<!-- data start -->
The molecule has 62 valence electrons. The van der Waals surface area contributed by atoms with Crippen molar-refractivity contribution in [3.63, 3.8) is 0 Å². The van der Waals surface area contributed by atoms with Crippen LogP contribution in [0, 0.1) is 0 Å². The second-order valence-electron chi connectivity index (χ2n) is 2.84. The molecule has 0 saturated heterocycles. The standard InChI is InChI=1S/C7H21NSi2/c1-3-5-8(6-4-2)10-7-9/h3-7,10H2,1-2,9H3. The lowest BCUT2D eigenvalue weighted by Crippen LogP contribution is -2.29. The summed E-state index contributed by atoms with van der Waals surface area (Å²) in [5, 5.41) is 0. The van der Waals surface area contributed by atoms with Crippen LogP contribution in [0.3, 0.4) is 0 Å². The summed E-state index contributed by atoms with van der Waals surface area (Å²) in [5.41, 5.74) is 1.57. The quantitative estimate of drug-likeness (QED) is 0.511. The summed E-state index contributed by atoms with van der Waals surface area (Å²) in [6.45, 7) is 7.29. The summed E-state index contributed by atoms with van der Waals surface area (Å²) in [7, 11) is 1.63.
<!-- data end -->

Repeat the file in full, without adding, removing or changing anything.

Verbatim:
The molecule has 62 valence electrons. The van der Waals surface area contributed by atoms with Crippen molar-refractivity contribution in [3.63, 3.8) is 0 Å². The van der Waals surface area contributed by atoms with Crippen LogP contribution in [0, 0.1) is 0 Å². The second-order valence-electron chi connectivity index (χ2n) is 2.84. The molecule has 0 saturated heterocycles. The standard InChI is InChI=1S/C7H21NSi2/c1-3-5-8(6-4-2)10-7-9/h3-7,10H2,1-2,9H3. The lowest BCUT2D eigenvalue weighted by Crippen LogP contribution is -2.29. The summed E-state index contributed by atoms with van der Waals surface area (Å²) in [5, 5.41) is 0. The van der Waals surface area contributed by atoms with Crippen LogP contribution in [0.3, 0.4) is 0 Å². The summed E-state index contributed by atoms with van der Waals surface area (Å²) in [5.41, 5.74) is 1.57. The quantitative estimate of drug-likeness (QED) is 0.511. The summed E-state index contributed by atoms with van der Waals surface area (Å²) in [6.45, 7) is 7.29. The summed E-state index contributed by atoms with van der Waals surface area (Å²) in [7, 11) is 1.63.